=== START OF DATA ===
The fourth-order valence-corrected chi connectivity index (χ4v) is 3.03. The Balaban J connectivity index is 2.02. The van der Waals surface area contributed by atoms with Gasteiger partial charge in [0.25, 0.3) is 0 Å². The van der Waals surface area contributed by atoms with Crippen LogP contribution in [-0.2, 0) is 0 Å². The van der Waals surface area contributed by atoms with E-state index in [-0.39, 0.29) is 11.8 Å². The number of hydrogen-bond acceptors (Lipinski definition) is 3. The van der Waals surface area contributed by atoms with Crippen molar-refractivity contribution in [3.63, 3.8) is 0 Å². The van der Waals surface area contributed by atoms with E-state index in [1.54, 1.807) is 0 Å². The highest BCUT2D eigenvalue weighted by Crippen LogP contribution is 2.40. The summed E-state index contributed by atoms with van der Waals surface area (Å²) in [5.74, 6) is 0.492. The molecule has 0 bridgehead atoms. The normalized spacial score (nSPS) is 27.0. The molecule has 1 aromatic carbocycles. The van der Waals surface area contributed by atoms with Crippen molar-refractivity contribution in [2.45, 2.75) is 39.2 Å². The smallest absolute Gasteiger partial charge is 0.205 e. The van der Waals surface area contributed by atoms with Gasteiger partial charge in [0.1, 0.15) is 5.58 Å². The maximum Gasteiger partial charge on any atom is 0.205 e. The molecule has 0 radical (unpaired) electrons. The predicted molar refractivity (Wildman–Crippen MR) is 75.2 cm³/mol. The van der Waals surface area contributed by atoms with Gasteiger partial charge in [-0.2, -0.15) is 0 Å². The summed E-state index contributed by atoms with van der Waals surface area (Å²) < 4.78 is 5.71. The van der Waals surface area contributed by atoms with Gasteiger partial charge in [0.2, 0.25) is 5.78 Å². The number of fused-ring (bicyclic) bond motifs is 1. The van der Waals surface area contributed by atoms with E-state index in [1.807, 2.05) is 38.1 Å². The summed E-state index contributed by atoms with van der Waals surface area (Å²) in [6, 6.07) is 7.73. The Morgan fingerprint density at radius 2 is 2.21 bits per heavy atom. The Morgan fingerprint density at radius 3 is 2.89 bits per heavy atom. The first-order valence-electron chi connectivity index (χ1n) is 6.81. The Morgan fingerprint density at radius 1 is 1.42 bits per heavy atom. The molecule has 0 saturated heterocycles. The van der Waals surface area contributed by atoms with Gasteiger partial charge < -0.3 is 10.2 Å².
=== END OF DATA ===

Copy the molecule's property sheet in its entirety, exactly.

The fourth-order valence-corrected chi connectivity index (χ4v) is 3.03. The Balaban J connectivity index is 2.02. The van der Waals surface area contributed by atoms with Gasteiger partial charge in [0.25, 0.3) is 0 Å². The van der Waals surface area contributed by atoms with Crippen LogP contribution in [-0.2, 0) is 0 Å². The van der Waals surface area contributed by atoms with E-state index in [-0.39, 0.29) is 11.8 Å². The number of hydrogen-bond acceptors (Lipinski definition) is 3. The van der Waals surface area contributed by atoms with Crippen molar-refractivity contribution in [3.63, 3.8) is 0 Å². The van der Waals surface area contributed by atoms with E-state index in [1.54, 1.807) is 0 Å². The highest BCUT2D eigenvalue weighted by Crippen LogP contribution is 2.40. The summed E-state index contributed by atoms with van der Waals surface area (Å²) in [5.74, 6) is 0.492. The molecule has 0 bridgehead atoms. The normalized spacial score (nSPS) is 27.0. The molecule has 1 aromatic carbocycles. The van der Waals surface area contributed by atoms with Crippen molar-refractivity contribution in [2.45, 2.75) is 39.2 Å². The smallest absolute Gasteiger partial charge is 0.205 e. The van der Waals surface area contributed by atoms with Gasteiger partial charge in [0.1, 0.15) is 5.58 Å². The maximum Gasteiger partial charge on any atom is 0.205 e. The molecule has 0 radical (unpaired) electrons. The predicted molar refractivity (Wildman–Crippen MR) is 75.2 cm³/mol. The van der Waals surface area contributed by atoms with Gasteiger partial charge in [-0.2, -0.15) is 0 Å². The summed E-state index contributed by atoms with van der Waals surface area (Å²) < 4.78 is 5.71. The van der Waals surface area contributed by atoms with Gasteiger partial charge in [0.2, 0.25) is 5.78 Å². The number of fused-ring (bicyclic) bond motifs is 1. The van der Waals surface area contributed by atoms with E-state index in [1.807, 2.05) is 38.1 Å². The summed E-state index contributed by atoms with van der Waals surface area (Å²) in [6, 6.07) is 7.73. The Morgan fingerprint density at radius 2 is 2.21 bits per heavy atom. The Morgan fingerprint density at radius 3 is 2.89 bits per heavy atom. The first-order valence-electron chi connectivity index (χ1n) is 6.81. The Morgan fingerprint density at radius 1 is 1.42 bits per heavy atom. The molecule has 0 saturated heterocycles. The van der Waals surface area contributed by atoms with Gasteiger partial charge < -0.3 is 10.2 Å².